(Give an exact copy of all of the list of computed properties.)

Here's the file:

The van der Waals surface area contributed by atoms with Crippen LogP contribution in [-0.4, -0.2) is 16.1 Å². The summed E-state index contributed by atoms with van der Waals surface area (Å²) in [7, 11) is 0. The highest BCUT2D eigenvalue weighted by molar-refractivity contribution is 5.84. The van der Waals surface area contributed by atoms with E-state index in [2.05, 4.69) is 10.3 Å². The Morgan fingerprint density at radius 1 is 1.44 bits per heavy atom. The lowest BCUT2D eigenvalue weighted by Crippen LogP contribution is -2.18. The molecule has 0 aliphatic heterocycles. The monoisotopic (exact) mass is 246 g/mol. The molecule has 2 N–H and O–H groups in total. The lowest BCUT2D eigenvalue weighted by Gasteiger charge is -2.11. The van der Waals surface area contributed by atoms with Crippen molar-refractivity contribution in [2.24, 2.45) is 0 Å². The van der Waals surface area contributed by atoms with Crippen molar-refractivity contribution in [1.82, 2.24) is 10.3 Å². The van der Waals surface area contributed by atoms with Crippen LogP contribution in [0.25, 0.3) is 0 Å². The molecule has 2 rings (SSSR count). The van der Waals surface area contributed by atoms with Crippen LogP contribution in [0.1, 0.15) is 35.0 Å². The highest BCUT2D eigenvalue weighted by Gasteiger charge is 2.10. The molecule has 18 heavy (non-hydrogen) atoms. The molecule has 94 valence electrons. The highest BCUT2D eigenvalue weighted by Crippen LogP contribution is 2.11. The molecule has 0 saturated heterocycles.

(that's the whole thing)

The van der Waals surface area contributed by atoms with Crippen LogP contribution in [-0.4, -0.2) is 16.1 Å². The summed E-state index contributed by atoms with van der Waals surface area (Å²) in [7, 11) is 0. The highest BCUT2D eigenvalue weighted by molar-refractivity contribution is 5.84. The van der Waals surface area contributed by atoms with E-state index in [2.05, 4.69) is 10.3 Å². The Morgan fingerprint density at radius 1 is 1.44 bits per heavy atom. The lowest BCUT2D eigenvalue weighted by Crippen LogP contribution is -2.18. The molecule has 0 aliphatic heterocycles. The monoisotopic (exact) mass is 246 g/mol. The molecule has 2 N–H and O–H groups in total. The lowest BCUT2D eigenvalue weighted by Gasteiger charge is -2.11. The van der Waals surface area contributed by atoms with Crippen molar-refractivity contribution in [2.24, 2.45) is 0 Å². The van der Waals surface area contributed by atoms with Crippen molar-refractivity contribution in [1.82, 2.24) is 10.3 Å². The van der Waals surface area contributed by atoms with Crippen LogP contribution in [0.25, 0.3) is 0 Å². The molecule has 2 rings (SSSR count). The van der Waals surface area contributed by atoms with Crippen LogP contribution in [0.1, 0.15) is 35.0 Å². The highest BCUT2D eigenvalue weighted by Gasteiger charge is 2.10. The molecule has 18 heavy (non-hydrogen) atoms. The molecule has 94 valence electrons. The highest BCUT2D eigenvalue weighted by Crippen LogP contribution is 2.11. The molecule has 0 saturated heterocycles.